Being socially isolated is associated with a higher risk of developing dementia, new research suggests.
According to the study, it is social isolation rather than the feeling of loneliness that is linked to the condition.
Researchers suggest this means isolation could be used to predict the risk of someone developing dementia.
Social isolation is measured by the behaviour, by how isolated from other people a person is, whereas loneliness is a subjective, self-reported measure, meaning someone may have lots of connections but still feel lonely.
Using data from the UK Biobank study, researchers applied modelling techniques to investigate the links between the two and dementia.
After taking into consideration various risk factors, including chronic illness and depression, socially isolated people were shown to have a 26% increased likelihood of developing dementia.
Further analysis showed the effect was prominent in those aged over 60.
According to the research, social isolation was directly linked with changes in the brain structures associated with memory, making it a clear risk factor for dementia.
Although loneliness was also associated with later dementia, that association was not significant, the study found.
Professor Edmund Rolls, neuroscientist from the University of Warwick Department of Computer Science, said: “There is a difference between social isolation, which is an objective state of low social connections, and loneliness, which is subjectively perceived social isolation.
“Both have risks to health but, using the extensive multi-modal data set from the UK Biobank, and working in a multidisciplinary way linking computational sciences and neuroscience, we have been able to show that it is social isolation, rather than the feeling of loneliness, which is an independent risk factor for later dementia.
“With the growing prevalence of social isolation and loneliness over the past decades, this has been a serious yet underappreciated public health problem.
“Now, in the shadow of the Covid-19 pandemic there are implications for social relationship interventions and care – particularly in the older population.”
The researchers say their findings highlight the importance of an environmental method of reducing risk of dementia in older adults through ensuring they are not socially isolated.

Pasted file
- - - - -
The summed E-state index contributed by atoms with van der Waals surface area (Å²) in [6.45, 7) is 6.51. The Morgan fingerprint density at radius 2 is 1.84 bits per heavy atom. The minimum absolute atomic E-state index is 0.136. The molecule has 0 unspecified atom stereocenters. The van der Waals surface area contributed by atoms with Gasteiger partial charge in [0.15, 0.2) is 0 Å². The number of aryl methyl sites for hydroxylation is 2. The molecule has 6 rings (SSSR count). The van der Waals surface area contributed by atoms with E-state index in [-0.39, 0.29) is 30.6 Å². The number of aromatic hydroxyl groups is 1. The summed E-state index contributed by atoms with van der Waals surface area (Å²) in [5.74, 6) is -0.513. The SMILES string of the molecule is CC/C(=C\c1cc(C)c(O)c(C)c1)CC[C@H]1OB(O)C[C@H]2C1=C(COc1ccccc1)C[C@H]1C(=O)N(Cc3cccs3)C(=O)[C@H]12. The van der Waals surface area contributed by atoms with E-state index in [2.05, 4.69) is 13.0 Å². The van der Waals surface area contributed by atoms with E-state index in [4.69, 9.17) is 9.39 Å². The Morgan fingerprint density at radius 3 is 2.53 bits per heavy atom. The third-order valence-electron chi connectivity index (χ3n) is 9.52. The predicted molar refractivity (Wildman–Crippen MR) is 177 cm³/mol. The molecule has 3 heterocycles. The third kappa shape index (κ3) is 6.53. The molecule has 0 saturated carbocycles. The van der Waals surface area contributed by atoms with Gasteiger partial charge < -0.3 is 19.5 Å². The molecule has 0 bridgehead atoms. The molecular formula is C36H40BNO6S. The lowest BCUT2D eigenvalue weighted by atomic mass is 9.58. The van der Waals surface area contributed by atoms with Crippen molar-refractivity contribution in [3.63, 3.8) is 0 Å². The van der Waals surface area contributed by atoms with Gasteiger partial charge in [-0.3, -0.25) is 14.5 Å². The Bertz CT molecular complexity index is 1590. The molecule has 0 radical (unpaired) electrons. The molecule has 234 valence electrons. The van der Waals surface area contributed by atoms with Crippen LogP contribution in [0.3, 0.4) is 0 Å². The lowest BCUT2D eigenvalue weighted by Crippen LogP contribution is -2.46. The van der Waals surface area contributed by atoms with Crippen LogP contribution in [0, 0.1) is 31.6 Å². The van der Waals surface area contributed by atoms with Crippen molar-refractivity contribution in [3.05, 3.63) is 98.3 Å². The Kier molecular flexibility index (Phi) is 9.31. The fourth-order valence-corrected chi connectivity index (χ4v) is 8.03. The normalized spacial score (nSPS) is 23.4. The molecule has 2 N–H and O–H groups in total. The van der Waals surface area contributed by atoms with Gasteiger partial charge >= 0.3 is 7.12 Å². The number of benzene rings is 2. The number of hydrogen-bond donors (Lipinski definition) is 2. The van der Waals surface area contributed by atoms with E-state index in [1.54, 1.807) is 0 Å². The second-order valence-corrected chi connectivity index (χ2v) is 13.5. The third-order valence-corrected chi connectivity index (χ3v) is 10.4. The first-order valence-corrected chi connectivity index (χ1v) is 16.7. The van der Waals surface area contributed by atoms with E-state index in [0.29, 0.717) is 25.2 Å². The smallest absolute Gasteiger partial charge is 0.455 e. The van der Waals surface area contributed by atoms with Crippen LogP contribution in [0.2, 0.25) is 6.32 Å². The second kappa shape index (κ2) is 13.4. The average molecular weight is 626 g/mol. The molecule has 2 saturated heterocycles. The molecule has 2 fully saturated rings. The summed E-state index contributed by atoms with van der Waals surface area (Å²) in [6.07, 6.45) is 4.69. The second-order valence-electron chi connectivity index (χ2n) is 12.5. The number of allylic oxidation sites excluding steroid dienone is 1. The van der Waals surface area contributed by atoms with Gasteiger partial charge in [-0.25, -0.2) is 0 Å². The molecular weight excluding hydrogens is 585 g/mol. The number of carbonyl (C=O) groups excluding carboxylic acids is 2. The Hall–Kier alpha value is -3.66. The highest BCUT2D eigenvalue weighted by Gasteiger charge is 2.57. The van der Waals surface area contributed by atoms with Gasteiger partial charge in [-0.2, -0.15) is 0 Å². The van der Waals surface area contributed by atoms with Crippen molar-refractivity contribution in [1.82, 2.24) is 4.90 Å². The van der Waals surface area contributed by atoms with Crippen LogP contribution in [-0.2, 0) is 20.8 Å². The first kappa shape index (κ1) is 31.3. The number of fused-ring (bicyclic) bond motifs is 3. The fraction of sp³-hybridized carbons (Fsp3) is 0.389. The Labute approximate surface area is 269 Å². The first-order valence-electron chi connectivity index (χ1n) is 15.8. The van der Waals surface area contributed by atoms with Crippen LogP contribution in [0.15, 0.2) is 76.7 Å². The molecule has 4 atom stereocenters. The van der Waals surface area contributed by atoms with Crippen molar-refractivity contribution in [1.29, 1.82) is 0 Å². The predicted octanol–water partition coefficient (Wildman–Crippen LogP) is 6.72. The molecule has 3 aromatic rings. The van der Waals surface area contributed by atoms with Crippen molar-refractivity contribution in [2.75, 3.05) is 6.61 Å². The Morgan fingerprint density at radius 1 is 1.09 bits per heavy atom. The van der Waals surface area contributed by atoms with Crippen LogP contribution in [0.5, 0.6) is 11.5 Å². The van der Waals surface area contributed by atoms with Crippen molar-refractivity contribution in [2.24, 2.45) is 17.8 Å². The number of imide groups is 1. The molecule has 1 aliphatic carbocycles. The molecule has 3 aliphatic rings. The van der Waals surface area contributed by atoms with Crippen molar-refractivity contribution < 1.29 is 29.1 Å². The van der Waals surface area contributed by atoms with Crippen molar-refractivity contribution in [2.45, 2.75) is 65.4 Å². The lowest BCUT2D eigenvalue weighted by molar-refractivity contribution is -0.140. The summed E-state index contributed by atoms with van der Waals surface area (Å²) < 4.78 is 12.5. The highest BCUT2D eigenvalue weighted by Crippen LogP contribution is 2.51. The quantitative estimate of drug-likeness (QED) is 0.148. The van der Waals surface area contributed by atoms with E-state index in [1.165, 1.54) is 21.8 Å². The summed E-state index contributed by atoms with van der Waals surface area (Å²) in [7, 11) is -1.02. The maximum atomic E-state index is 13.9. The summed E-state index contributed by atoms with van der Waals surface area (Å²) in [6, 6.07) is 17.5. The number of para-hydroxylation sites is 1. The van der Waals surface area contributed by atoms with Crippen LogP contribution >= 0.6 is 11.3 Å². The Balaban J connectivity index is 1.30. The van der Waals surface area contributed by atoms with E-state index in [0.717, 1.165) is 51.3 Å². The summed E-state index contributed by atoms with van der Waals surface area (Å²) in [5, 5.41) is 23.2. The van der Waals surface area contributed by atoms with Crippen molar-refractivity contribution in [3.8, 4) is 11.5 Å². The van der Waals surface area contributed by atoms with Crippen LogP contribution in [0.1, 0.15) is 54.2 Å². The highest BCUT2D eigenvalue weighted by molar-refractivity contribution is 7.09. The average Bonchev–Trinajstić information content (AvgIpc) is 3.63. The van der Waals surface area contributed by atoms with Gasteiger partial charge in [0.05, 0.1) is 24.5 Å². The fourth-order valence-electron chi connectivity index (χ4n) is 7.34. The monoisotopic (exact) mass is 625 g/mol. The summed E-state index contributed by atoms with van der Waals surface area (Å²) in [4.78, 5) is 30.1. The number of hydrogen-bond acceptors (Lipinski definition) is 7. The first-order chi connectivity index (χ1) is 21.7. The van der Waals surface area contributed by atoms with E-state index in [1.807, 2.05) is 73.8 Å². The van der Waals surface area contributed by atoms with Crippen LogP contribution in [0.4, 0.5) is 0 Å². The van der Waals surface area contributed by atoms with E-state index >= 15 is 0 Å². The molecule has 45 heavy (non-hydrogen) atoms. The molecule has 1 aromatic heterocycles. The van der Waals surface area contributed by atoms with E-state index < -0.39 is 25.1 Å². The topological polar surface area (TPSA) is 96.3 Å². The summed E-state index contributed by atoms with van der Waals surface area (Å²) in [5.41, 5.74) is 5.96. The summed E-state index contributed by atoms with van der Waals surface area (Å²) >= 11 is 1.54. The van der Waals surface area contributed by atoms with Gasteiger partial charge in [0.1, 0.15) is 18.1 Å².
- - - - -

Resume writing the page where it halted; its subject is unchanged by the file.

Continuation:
The study was conducted by researchers at the University of Warwick, University of Cambridge and Fudan University using neuroimaging data from more than 30,000 participants in the UK Biobank data set.
It is published in the Neurology journal.
In a separate study, researchers found having multiple conditions that affect the heart is linked to a greater risk of dementia than having high genetic risk.
Led by Oxford University and the University of Exeter, the study is among the largest ever to examine the link between several heart-related conditions and dementia, and one of the few to look at the complex issue of multiple health conditions.
Published in The Lancet Healthy Longevity, the study looked at data from more than 200,000 people aged 60 or above and of European ancestry in the UK Biobank.
Researchers identified those who had been diagnosed with diabetes, stroke, or a heart attack, or any combination of the three, and those who went on to develop dementia.
Within the study group, they found the more of these three conditions a person had, the higher their risk of dementia.
People who had all three conditions were three times more likely to develop dementia than people who had a high genetic risk.
Dr Xin You Tai, lead author and doctoral student at the University of Oxford, said: “Dementia is a major global issue, with predictions that 135 million worldwide will have the devastating condition by 2050.
“We found that having such heart-related conditions is linked to dementia risk to a greater extent than genetic risk.
“So whatever genetic risk you were born with, you can potentially make a big impact on reducing risk of dementia by looking after heart and metabolic health throughout life.”
Dr Kenneth Langa, study co-author and Professor of Medicine at the University of Michigan and the Veteran Affairs Ann Arbor Healthcare System, said: “Our research indicates that protecting the heart throughout life likely also has significant benefits for the brain.”
Dr Sara Imarisio, head of research at Alzheimer’s Research UK, said: “The evidence is clear that what’s good for your heart is also good for your head.
“A person’s risk of developing dementia is a complex mix of their age, their genes, and aspects of their lifestyle.
“These findings reiterate the importance of treating the causes of poor heart health, not just for its own sake, but also the added benefit in terms of reducing the number of dementia cases.”
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